By Marissa Mae M. Ramos
THE COUNTRY’S trade-in-goods deficit narrowed in January as merchandise export growth outpaced the increase in imports, the Philippine Statistics Authority (PSA) reported on Tuesday.
However, economists said this may be short-lived as global value chains are being disrupted by the ongoing coronavirus disease 2019 (COVID-19) outbreak.
Preliminary PSA data showed the total value of merchandise sales abroad increased by 9.7% year on year to $5.79 billion at the start of 2020.
This was a turnaround from the 6.7% drop in January 2019, albeit slower than the 21.6% growth seen in December 2019.
The export growth in January was above the four-percent growth target set by the Development Budget Coordination Committee (DBCC) for 2020.
Meanwhile, the country’s import bill went up by one percent to $9.29 billion in January. This marked a reversal from the 7.6% contraction in December, but was slower than the 3.6% import growth in January last year.
The January result marked the first time since March 2019 that imports grew year on year. Nevertheless, this was below the DBCC’s eight-percent growth target set for this year.
The country’s trade-in-goods deficit amounted to $3.5 billion, narrower than the $3.92-billion shortfall recorded in the same month last year.
However, economists said the gains made in January may not be sustained as effects of the COVID-19 outbreak are expected to be seen in the subsequent months of trade data.
“Exports [at 9.7%] were very good, but it is hard to say [on whether this will continue] since January data is still a bit noisy,” said George N. Manzano, University of Asia and the Pacific (UA&P) economist and a former tariff commissioner.
“The game changer for the country’s external trade is the COVID-19 outbreak, which can alter world trade fundamentally,” he told BusinessWorld in a phone interview.
In a note to reporters, Security Bank Corp. Chief Economist Robert Dan J. Roces said the export figures in January have not yet captured the impact of COVID-19 with the gains likely being “residual effects from December levels” as well as driven by orders related to the phase one trade deal signed between the US and China in January.
“Import numbers [are] also not capturing [the] outbreak impact yet as inbound shipments from China grew 16.4%, which we think will be hard-pressed to perform until the second half of the year as manufacturing and logistics concerns still hounding mainland China might lead to a negative economic feedback loop,” Mr. Roces said.
In a separate note, ING Bank N.V. Manila Senior Economist Nicholas Antonio T. Mapa said the 9.7% gain in exports was “driven largely by the mainstay electronics subsector,” and that the “surprise exports growth” in January may “not likely to last much longer.”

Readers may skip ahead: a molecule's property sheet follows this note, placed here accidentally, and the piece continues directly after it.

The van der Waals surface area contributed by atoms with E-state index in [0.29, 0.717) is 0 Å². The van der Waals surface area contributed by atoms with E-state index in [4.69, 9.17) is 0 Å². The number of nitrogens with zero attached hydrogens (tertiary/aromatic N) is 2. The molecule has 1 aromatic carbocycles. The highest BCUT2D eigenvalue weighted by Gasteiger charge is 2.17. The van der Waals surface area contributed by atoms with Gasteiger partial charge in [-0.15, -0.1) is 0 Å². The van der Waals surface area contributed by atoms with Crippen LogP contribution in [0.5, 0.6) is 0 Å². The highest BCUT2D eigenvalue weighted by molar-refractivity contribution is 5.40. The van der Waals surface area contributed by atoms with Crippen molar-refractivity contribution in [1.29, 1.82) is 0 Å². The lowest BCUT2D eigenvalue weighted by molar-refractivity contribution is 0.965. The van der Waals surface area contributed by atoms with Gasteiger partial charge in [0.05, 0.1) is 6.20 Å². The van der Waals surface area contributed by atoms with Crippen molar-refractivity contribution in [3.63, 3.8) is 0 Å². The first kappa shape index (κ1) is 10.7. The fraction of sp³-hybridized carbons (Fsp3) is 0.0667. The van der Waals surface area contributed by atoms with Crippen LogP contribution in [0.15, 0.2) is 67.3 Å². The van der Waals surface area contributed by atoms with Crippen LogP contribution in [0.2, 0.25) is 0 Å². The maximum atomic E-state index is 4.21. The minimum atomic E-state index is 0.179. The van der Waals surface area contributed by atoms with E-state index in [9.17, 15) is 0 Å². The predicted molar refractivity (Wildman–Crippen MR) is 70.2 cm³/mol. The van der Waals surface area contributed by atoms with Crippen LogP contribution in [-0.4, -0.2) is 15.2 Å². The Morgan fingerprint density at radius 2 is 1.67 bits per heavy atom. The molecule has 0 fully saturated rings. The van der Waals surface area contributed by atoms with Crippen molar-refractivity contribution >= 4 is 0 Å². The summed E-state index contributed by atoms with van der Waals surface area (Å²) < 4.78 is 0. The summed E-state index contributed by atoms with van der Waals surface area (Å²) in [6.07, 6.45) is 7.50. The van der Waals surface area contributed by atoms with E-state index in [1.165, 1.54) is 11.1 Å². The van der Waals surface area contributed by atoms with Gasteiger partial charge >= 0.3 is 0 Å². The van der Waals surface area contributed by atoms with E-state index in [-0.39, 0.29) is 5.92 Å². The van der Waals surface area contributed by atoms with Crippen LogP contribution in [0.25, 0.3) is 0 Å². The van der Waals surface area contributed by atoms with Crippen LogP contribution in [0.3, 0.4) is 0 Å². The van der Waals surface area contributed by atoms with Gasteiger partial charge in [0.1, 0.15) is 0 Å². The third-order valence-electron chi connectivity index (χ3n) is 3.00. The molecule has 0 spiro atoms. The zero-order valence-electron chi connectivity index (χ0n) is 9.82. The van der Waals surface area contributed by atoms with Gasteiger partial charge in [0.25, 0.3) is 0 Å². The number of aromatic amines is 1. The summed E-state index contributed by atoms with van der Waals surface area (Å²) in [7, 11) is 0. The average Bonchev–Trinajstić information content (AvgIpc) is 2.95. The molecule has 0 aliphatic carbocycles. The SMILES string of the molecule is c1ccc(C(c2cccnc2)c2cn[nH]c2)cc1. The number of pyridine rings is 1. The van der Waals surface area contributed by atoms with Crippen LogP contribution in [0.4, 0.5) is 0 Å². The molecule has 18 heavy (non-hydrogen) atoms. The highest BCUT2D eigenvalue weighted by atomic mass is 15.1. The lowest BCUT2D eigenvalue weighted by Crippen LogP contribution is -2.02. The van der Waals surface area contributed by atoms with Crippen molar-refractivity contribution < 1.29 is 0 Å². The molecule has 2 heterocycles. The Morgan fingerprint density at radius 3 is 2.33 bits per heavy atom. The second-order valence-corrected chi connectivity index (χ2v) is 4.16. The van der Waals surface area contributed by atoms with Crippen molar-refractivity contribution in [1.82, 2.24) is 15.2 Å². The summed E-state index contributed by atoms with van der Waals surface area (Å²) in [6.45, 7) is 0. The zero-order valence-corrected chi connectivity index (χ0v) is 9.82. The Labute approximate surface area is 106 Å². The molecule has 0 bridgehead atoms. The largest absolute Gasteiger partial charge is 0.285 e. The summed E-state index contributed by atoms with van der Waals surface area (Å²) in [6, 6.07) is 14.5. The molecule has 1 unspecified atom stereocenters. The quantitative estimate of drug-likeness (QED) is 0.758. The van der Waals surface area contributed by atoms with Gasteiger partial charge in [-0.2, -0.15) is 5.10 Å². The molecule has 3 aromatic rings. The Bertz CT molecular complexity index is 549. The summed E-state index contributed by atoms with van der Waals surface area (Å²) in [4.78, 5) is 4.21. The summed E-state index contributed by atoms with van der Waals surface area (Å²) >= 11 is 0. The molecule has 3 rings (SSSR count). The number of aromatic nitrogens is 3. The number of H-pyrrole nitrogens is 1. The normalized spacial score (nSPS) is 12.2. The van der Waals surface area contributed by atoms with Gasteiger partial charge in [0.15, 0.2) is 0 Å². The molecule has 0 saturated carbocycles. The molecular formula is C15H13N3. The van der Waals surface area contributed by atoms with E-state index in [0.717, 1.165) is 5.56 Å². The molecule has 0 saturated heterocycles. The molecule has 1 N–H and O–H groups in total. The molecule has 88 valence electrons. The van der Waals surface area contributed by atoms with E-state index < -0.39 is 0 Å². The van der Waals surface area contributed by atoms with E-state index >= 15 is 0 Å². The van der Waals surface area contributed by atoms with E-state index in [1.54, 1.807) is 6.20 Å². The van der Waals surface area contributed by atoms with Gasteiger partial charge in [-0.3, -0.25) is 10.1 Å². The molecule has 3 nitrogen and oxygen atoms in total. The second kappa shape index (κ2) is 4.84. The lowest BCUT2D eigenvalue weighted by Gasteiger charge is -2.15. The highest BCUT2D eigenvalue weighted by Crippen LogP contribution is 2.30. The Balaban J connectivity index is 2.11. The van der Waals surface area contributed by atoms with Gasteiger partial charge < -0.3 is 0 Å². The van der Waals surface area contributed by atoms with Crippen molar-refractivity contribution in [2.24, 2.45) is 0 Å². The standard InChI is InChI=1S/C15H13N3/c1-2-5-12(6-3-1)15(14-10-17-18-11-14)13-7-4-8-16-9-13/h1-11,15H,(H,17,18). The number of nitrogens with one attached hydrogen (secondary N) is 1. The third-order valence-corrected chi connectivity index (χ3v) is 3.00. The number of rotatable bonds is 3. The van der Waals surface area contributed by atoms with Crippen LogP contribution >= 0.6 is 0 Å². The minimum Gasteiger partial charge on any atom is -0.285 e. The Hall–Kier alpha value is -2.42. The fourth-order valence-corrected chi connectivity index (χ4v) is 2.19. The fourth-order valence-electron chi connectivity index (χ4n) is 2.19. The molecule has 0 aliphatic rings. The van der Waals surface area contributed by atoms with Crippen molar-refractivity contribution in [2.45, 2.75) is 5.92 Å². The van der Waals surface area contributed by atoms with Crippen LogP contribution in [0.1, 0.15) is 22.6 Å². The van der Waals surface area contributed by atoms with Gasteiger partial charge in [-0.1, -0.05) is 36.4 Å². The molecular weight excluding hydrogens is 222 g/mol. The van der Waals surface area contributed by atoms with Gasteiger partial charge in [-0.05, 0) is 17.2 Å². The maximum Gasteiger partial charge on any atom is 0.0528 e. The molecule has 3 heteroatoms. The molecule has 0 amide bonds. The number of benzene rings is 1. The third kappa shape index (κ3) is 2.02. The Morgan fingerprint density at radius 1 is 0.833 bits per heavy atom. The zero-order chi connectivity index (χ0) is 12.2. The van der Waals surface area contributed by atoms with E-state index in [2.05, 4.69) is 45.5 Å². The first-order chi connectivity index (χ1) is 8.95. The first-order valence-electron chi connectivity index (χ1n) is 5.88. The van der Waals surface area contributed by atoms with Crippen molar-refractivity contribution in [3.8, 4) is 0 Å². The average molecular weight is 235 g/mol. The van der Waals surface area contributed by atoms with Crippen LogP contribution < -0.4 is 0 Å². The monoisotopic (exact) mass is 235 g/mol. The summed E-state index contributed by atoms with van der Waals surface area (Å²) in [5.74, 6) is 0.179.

By commodity group, exports of manufactured goods — which accounted for 81.25% of the total overseas sales in January — grew by 7.5% to $4.7 billion. Exports of electronic products, which made up around 56% of total merchandise exports in January, rose 15.8% year on year to $3.23 billion. Semiconductors, which made up 43% of electronics, jumped 21.9% to $2.48 billion.
Similarly, exports of mineral products went up 33.5% to $482.17 million, followed by that of agro-based products (14.5% to $429.7 million) and forest products (14.2% to $27.97 million).
On the other hand, overseas sales of petroleum products declined by 17.6% to $38.03 million.
Meanwhile, imports of mineral fuels, lubricant and related materials; and capital goods increased by 20.2% ($1.03 billion) and 1.7% ($3.05 billion), respectively.
Imports of raw materials and intermediate goods fell by 3.7% to $3.51 billion. Consumer goods also dipped by 0.3% to $1.62 billion.
“In the coming months, we may expect a drop in demand for these electronic components as the global supply chain remains impaired by work stoppages and depressed demand due to [COVID-19]. A projected slowdown or contraction in electronics exports will likely drag on the entire export sector in 2020,” ING Bank’s Mr. Mapa said.
Mr. Mapa added that import gains from China “will likely reverse to contraction” with the bulk of these goods being raw materials used for construction or re-export.
“This development may be crucial for the government and its ambitious infrastructure plans as iron and steel are sourced from China which could lead to delays in the government’s construction efforts. Meanwhile, Philippine exports may also revert to contraction in the coming months as raw materials used in the re-export of these products fail to arrive and resulting in overall weakness in overall exports,” Mr. Mapa said.
UA&P’s Mr. Manzano shared a similar assessment: “Most of the country’s exports of semiconductors were imported before being processed in the country, then exported the next month. This may constrain the country’s trade activity further as our exports are dependent on imports of component parts.”
“Expect the DBCC to revise import and export growth assumptions downward — as this was formulated in December and COVID-19 may not yet be taken into account,” he added.
The United States was the top market for Philippine goods in January, accounting for 16.3% with $941.73 million. It was followed by Japan with a 16.1% share of $930.89 million, and Hong Kong’s 14% share of $809.74 million.
On the other hand, Mainland China was the biggest source of foreign goods purchased by locals in January, accounting for 25.5% at $2.37 billion. Other major import trading partners were Japan and Korea, which contributed 8.7% ($810.69 million) and 7.5% ($698.27 million), respectively.